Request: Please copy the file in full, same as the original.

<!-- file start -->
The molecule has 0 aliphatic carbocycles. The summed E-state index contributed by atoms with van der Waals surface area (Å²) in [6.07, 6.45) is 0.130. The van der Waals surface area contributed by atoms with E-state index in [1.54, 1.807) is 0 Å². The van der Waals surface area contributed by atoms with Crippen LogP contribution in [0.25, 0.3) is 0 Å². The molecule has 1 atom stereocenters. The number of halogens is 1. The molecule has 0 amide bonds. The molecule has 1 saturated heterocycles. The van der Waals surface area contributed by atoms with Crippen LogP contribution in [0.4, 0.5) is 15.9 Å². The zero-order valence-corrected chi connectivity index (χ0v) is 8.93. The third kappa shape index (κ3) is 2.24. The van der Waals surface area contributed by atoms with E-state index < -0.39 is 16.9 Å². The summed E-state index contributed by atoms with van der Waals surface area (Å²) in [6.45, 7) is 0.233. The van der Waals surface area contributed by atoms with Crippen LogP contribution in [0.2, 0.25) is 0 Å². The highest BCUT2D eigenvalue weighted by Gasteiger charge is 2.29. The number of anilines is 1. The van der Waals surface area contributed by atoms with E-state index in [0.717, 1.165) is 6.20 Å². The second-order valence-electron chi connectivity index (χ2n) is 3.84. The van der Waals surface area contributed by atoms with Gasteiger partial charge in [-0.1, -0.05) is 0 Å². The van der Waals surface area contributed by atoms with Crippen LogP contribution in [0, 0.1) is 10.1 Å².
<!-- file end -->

The molecule has 0 aliphatic carbocycles. The summed E-state index contributed by atoms with van der Waals surface area (Å²) in [6.07, 6.45) is 0.130. The van der Waals surface area contributed by atoms with E-state index in [1.54, 1.807) is 0 Å². The van der Waals surface area contributed by atoms with Crippen LogP contribution in [0.25, 0.3) is 0 Å². The molecule has 1 atom stereocenters. The number of halogens is 1. The molecule has 0 amide bonds. The molecule has 1 saturated heterocycles. The van der Waals surface area contributed by atoms with Crippen LogP contribution in [0.4, 0.5) is 15.9 Å². The zero-order valence-corrected chi connectivity index (χ0v) is 8.93. The third kappa shape index (κ3) is 2.24. The van der Waals surface area contributed by atoms with E-state index < -0.39 is 16.9 Å². The summed E-state index contributed by atoms with van der Waals surface area (Å²) in [6.45, 7) is 0.233. The van der Waals surface area contributed by atoms with Crippen LogP contribution in [0.2, 0.25) is 0 Å². The highest BCUT2D eigenvalue weighted by Gasteiger charge is 2.29. The number of anilines is 1. The van der Waals surface area contributed by atoms with E-state index in [0.717, 1.165) is 6.20 Å². The second-order valence-electron chi connectivity index (χ2n) is 3.84. The van der Waals surface area contributed by atoms with Gasteiger partial charge in [-0.1, -0.05) is 0 Å². The van der Waals surface area contributed by atoms with Crippen LogP contribution in [0, 0.1) is 10.1 Å².